You will never be able to think of Oregon men's basketball without thinking of Payton Pritchard ever again.
The winningest player in program history took his final bow in front of the Eugene faithful at Matthew Knight Arena scoring 29 points on his Senior Night.
More importantly, he led the No. 13 Oregon Ducks (24-7, 13-5 Pac-12) to an outright Pac-12 Championship in the regular season by defeating the Stanford Cardinal (20-11, 9-9 Pac-12) 80-67.
After a second made free-throw with 19 seconds remaining, Pritchard walked off the court on Oregon's campus for the final time to a standing ovation from the Duck faithful.
It was kind of an emotional moment for me. Just everything I've been through here, all the ups and downs, and to finish playing here at Matthew Knight on such a high note like that. And the crowd, the way they responded to me, it's just a real blessing. I'm just very thankful to be apart of this progam. - Payton Pritchard
He and his teammates only then had to wait 19 seconds to be champions. They won the regular-season Pac-12 Championship outright for the first time in three seasons; Pritchard's freshman year: The Final Four season.
Pritchard, just a season removed from four-peating at West Linn High School was the starting point guard on the Ducks' first Final Four team since 1939 as a true freshman. The Ducks would ultimately lose to the eventual National Champion North Carolina, but the experience was invaluable for Pritchard.
It is crazy looking back at my freshman year but I think I had an understanding of what it takes to be a winner. To be a winner doesn't mean you have to score a lot of points or do certain things. It's whatever that team needs.
The journey to becoming the consensus choice for Pac-12 Player of the Year, and even getting consideration for National Player of the Year awards didn't come easy. He took a backseat his freshman season on a team that fielded four NBA players: Dillon Brooks, Jordan Bell, Tyler Dorsey, and Chris Boucher.
When they all left for the next level, Pritchard took it upon himself to lead the next stage of Oregon basketball, but it included some rocky roads. The Ducks missed the tournament during his sophomore season, but even that season brought a highlight victory of defeating then-No. 14 Arizona in overtime. However, overall the season was disappointing.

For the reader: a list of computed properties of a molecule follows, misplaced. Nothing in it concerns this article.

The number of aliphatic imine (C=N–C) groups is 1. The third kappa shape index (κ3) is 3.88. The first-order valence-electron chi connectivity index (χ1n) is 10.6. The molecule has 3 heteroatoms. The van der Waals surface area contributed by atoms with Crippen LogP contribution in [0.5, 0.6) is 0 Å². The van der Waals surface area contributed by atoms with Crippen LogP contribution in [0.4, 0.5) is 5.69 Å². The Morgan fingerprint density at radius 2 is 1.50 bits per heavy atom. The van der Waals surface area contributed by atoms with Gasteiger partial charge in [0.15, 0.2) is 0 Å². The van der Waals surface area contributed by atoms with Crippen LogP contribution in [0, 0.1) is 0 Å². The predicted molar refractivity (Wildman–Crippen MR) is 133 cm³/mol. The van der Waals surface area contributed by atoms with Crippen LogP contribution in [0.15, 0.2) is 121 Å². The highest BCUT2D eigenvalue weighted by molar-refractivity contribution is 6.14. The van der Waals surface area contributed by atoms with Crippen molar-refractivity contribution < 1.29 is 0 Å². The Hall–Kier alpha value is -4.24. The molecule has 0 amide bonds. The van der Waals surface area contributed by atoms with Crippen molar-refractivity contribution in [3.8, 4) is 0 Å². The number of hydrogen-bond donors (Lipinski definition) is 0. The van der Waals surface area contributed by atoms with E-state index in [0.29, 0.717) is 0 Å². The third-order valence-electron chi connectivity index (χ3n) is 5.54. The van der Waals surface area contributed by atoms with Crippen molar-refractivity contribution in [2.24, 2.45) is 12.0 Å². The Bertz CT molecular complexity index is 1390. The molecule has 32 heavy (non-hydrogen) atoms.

His junior campaign seemed like more of the same, with Pritchard trying to force too much of an offensive load on himself to single-handily win games for the Ducks. It took til past midway through conference play for head coach Dana Altman to make him play more relaxed, which he does to this day.
As much as the ball's in his hands, he, you know, to make the decision that often that well is tough.
Pritchard and the Ducks had seemingly figured things out but needed to win the Pac-12 Tournament to punch their ticket to the big dance. Entering Las Vegas as six-seed, the Ducks won the whole thing playing four games in four days. One week after not even being named an honorable mention on the All-Pac-12 teams, Pritchard was named the MVP of the Pac-12 Tournament.
His season didn't stop there, as the Ducks upset fifth-seeded Wisconsin in the first round and 13-seeded UC Irvine to make the Sweet 16. They would fall to the eventual National Champion Virginia 53-49 but Pritchard showed he can play with the best of them.
After looking at the NBA, Pritchard decided to return for his senior season in the green and yellow with one goal in mind: to be the best.
I carry it from last year, this confidence is high and I just wanted to come back this year and... prove a point that I am not only the best point guard in the country but the best player in the country.
Well, one year after returning to school, Pritchard finished his senior regular-season averaging 20.8 points, 4.3 rebounds and 5.5 assists per game. And he got to celebrate a Pac-12 championship with a devoted following at Matthew Knight Arena.
After the game, Pritchard addressed the crowd and thanked the University for granting him "the greatest experience of [his] life."
Well, Payton. It's possible you gave us the best four years of Ducks basketball we'll ever experience.